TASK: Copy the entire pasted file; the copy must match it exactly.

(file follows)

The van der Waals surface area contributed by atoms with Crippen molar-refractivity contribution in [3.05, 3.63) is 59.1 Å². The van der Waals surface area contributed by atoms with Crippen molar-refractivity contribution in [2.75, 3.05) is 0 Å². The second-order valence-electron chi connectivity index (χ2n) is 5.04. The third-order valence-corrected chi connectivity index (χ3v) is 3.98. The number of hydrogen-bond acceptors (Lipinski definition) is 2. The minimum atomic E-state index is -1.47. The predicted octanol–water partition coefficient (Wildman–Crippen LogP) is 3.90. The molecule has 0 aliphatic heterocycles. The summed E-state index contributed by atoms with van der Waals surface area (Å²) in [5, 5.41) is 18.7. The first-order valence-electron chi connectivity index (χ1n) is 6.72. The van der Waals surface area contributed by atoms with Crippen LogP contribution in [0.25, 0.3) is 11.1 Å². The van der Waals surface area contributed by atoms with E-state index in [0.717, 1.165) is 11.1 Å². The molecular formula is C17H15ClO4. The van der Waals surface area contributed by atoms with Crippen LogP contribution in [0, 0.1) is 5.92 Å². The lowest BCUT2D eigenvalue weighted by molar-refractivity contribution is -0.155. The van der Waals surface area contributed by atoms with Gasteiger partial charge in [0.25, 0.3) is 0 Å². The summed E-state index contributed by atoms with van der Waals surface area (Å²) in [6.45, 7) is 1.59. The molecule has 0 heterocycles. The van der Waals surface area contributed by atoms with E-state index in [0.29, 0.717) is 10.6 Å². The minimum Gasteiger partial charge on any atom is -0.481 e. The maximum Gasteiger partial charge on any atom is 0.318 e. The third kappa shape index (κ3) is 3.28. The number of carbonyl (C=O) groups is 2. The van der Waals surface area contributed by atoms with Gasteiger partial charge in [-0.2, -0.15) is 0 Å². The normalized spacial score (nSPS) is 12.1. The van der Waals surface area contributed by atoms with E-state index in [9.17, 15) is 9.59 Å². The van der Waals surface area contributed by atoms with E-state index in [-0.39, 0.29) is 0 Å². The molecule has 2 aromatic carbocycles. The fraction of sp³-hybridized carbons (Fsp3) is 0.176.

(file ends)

The van der Waals surface area contributed by atoms with Crippen molar-refractivity contribution in [3.05, 3.63) is 59.1 Å². The van der Waals surface area contributed by atoms with Crippen molar-refractivity contribution in [2.75, 3.05) is 0 Å². The second-order valence-electron chi connectivity index (χ2n) is 5.04. The third-order valence-corrected chi connectivity index (χ3v) is 3.98. The number of hydrogen-bond acceptors (Lipinski definition) is 2. The minimum atomic E-state index is -1.47. The predicted octanol–water partition coefficient (Wildman–Crippen LogP) is 3.90. The molecule has 0 aliphatic heterocycles. The summed E-state index contributed by atoms with van der Waals surface area (Å²) in [5, 5.41) is 18.7. The first-order valence-electron chi connectivity index (χ1n) is 6.72. The van der Waals surface area contributed by atoms with Crippen LogP contribution in [0.25, 0.3) is 11.1 Å². The van der Waals surface area contributed by atoms with E-state index in [0.717, 1.165) is 11.1 Å². The molecular formula is C17H15ClO4. The van der Waals surface area contributed by atoms with Crippen LogP contribution in [0, 0.1) is 5.92 Å². The lowest BCUT2D eigenvalue weighted by molar-refractivity contribution is -0.155. The van der Waals surface area contributed by atoms with Gasteiger partial charge in [0.25, 0.3) is 0 Å². The summed E-state index contributed by atoms with van der Waals surface area (Å²) in [6.45, 7) is 1.59. The molecule has 0 heterocycles. The van der Waals surface area contributed by atoms with E-state index in [0.29, 0.717) is 10.6 Å². The minimum Gasteiger partial charge on any atom is -0.481 e. The maximum Gasteiger partial charge on any atom is 0.318 e. The third kappa shape index (κ3) is 3.28. The number of carbonyl (C=O) groups is 2. The van der Waals surface area contributed by atoms with Gasteiger partial charge in [-0.2, -0.15) is 0 Å². The normalized spacial score (nSPS) is 12.1. The van der Waals surface area contributed by atoms with E-state index in [9.17, 15) is 9.59 Å². The van der Waals surface area contributed by atoms with E-state index in [-0.39, 0.29) is 0 Å². The molecule has 2 aromatic carbocycles. The fraction of sp³-hybridized carbons (Fsp3) is 0.176.